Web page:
Just when you think you’re seeing the finish line, more stuff gets added to the list.
Although the wind is what moves a sailboat, there’s still a fair amount of electronic equipment aboard – radios, navigation instruments, lights, etc. The power for these comes from batteries which are, in turn, recharged either through plugging the boat into shore power or by running the engine.
Right now, Opus has Lead-Acid batteries. These are the old-fashioned kind where you have to add water to them occasionally and where recharging them can lead to hydrogen gas escaping – which can be explosive when exposed to a spark. There are other downsides to them too, such as the potential to spill acid if they fall over, etc.
Newer battery technology are either AGM or lithium batteries. Both are “sealed” so that they don’t leak if tipped, don’t require maintenance.
In addition, there are two kinds of “drains” on a battery. One is the slow, steady, drain of the “house” batteries. This is the kind of drain that, say, lights or radios put on the battery. They aren’t asking for a lot of power, but they do ask for a lot of time. The other kind of drain is represented by trying to start the engine – it’s a LOT of power being needed for a short amount of time.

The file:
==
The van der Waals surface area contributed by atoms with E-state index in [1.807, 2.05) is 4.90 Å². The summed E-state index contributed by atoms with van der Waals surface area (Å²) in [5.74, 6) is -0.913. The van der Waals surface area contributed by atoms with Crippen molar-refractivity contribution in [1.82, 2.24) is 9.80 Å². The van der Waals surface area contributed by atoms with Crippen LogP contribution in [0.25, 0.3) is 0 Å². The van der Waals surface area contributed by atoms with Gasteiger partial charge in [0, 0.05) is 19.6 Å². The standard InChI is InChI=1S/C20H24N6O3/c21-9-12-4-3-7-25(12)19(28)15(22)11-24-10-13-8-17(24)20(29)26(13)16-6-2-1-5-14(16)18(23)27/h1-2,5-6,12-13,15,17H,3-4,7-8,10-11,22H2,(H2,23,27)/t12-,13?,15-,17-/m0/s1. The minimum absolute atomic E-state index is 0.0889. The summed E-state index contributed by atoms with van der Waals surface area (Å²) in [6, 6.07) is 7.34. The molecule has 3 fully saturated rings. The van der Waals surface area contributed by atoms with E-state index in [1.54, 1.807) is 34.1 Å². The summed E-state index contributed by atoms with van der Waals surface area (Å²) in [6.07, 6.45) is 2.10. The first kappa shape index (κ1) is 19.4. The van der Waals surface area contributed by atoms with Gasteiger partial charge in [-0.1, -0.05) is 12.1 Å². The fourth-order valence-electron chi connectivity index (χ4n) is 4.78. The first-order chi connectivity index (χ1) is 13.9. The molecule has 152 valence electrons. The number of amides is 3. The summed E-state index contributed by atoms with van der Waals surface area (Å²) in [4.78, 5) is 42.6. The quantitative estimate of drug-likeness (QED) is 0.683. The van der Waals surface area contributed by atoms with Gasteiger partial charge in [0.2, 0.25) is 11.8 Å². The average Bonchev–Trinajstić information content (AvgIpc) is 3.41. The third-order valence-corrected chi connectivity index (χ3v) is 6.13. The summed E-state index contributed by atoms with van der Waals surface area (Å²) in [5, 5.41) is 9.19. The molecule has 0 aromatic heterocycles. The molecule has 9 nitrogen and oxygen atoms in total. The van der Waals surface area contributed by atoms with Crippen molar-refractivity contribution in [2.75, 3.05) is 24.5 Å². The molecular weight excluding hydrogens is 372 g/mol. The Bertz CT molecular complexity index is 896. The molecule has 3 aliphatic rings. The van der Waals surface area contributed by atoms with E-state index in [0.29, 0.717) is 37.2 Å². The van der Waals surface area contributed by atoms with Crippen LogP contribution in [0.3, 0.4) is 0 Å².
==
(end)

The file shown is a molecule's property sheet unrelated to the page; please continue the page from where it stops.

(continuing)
Opus has two “deep-discharge” batteries for the house drains (lights, radios, etc) and one battery for the starter drains.
Unfortunately, one of fthe batteries is going bad. I could replace it with another lead-acid battery, but due to some other factors, it’s better to upgrade them all right now. However, that leads us to another boat search as I look for the <deleted> battery charger.
You see, the boat has a battery charger that takes power from the shore power and uses it to recharge (or keep charged) the batteries. It’s a box roughly cigar-box sized and it should be easy to find.
Two days of searching and I have yet to find it. I know it’s on the boat because I have a control panel that monitors its operation. Meanwhile, the whole boat is, once again, a mess as I’ve been moving things from here to there to over there so I can pull up floor boards, bunk boards, etc., all to no avail. So the search will continue today, as will cleanup of the boat.
The constant mess and uproar is definitely getting to me. Hopefully, in the future, we’ll bite off only one project at a time and see that through to completion before going on to the next one.